Also awkward to me, for some reason: probably due to the lack of distractions, I was able to notice this time around that there weren’t really that many employees monitoring and working the sites; therefore, someone you encountered at one location might also pop up somewhere else an hour later, to walk and talk you through some other park site. I’m not sure why this felt weird to me; perhaps because I wasn’t in the mood to be chatty so running into the same person you’d been fairly disinterested in talking to an hour before somewhere else, and having to pretend to want to talk to them again, made the whole experience a little awkward.
For example, the cowgirl in the blue shirt here was rounding up cattle for the elementary schools to watch at 10 AM, and at noon she was my tour guide through the 1930s mansion. For some reason, this dampened some of the magic for me. It didn’t help that I was sitting on the porch of the mansion, patiently waiting for the next tour to start at 12:30, but she rather hurriedly busted open the door at 12:15 and asked if I want to view the house. I felt a bit like a nosy neighbor showing up uninvited on her doorstep and looking for gossip.
I’m not sure what this little house is for; it has window units on the side so the park uses it for something, but it wasn’t a part of the tour. Maintenance shed, probably. I peeked in the windows as best I could, but I couldn’t see much.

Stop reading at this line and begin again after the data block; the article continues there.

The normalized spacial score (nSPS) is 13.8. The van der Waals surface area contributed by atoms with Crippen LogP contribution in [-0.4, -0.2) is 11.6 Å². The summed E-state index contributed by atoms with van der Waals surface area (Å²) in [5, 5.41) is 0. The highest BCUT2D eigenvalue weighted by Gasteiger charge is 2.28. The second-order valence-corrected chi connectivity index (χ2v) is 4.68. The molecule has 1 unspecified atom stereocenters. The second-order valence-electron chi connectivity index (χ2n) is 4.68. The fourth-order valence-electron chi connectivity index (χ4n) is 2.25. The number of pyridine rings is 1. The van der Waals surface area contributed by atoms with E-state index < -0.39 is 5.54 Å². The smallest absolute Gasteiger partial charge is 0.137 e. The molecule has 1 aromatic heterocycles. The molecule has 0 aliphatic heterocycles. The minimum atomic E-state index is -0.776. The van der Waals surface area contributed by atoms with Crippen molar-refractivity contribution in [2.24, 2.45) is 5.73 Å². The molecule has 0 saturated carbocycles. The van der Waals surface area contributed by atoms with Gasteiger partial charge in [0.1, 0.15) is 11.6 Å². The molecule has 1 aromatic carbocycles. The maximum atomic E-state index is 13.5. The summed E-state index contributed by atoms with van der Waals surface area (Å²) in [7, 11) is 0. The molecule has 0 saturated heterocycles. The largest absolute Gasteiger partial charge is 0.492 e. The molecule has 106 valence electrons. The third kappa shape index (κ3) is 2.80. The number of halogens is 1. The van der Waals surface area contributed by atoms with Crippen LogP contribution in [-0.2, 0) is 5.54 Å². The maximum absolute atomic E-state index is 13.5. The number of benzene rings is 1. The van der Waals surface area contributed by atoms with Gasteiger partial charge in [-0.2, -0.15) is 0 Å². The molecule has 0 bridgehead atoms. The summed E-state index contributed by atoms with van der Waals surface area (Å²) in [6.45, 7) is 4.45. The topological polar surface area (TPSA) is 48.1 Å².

Then again, it could be they were short of tour guides on this day due to the elementary school kids that were galloping their way around the park. I saw one of the women who’d been sitting in a chair telling stories inside the Ryon Prairie Home on my last visit leading a huge group of fifth-graders up the walk to the Davis Victorian Complex; she was wearing the same long skirt and bonnet she’d had on the previous Tuesday, and it was pretty warm and humid outside – she looked hot, and grumpy, and I can’t much say I blame her for that!
Remember her? She was not smiling this time.